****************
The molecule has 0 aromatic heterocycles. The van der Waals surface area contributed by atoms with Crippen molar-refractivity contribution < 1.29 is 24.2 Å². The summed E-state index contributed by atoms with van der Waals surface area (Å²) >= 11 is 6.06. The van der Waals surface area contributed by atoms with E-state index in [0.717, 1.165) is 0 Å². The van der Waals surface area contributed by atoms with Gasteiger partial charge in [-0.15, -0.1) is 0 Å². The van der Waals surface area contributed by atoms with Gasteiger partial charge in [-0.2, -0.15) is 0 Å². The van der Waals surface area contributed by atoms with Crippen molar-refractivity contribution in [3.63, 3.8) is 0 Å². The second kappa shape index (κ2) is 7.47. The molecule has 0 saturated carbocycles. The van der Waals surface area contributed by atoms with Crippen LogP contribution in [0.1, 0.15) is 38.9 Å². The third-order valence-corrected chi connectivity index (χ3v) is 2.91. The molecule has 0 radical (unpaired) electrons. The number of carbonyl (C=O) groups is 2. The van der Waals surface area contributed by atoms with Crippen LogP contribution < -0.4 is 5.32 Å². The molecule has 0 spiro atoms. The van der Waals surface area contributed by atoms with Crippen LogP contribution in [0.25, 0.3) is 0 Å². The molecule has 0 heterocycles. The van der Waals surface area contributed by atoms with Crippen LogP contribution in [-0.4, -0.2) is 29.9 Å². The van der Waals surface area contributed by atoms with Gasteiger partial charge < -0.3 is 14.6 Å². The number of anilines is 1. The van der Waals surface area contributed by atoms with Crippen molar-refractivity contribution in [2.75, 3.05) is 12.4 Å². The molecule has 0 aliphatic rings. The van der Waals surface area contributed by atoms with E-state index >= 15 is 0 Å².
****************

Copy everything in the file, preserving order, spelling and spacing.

The molecule has 0 aromatic heterocycles. The van der Waals surface area contributed by atoms with Crippen molar-refractivity contribution < 1.29 is 24.2 Å². The summed E-state index contributed by atoms with van der Waals surface area (Å²) >= 11 is 6.06. The van der Waals surface area contributed by atoms with E-state index in [0.717, 1.165) is 0 Å². The van der Waals surface area contributed by atoms with Gasteiger partial charge in [-0.15, -0.1) is 0 Å². The van der Waals surface area contributed by atoms with Gasteiger partial charge in [-0.2, -0.15) is 0 Å². The van der Waals surface area contributed by atoms with Crippen molar-refractivity contribution in [3.63, 3.8) is 0 Å². The second kappa shape index (κ2) is 7.47. The molecule has 0 saturated carbocycles. The van der Waals surface area contributed by atoms with Crippen LogP contribution in [0.1, 0.15) is 38.9 Å². The third-order valence-corrected chi connectivity index (χ3v) is 2.91. The molecule has 0 radical (unpaired) electrons. The number of carbonyl (C=O) groups is 2. The van der Waals surface area contributed by atoms with Crippen LogP contribution < -0.4 is 5.32 Å². The molecule has 0 spiro atoms. The van der Waals surface area contributed by atoms with Crippen LogP contribution in [0.25, 0.3) is 0 Å². The molecule has 0 heterocycles. The van der Waals surface area contributed by atoms with Crippen LogP contribution in [-0.4, -0.2) is 29.9 Å². The van der Waals surface area contributed by atoms with Gasteiger partial charge < -0.3 is 14.6 Å². The number of anilines is 1. The van der Waals surface area contributed by atoms with Crippen molar-refractivity contribution in [2.75, 3.05) is 12.4 Å². The molecule has 0 aliphatic rings. The van der Waals surface area contributed by atoms with E-state index >= 15 is 0 Å².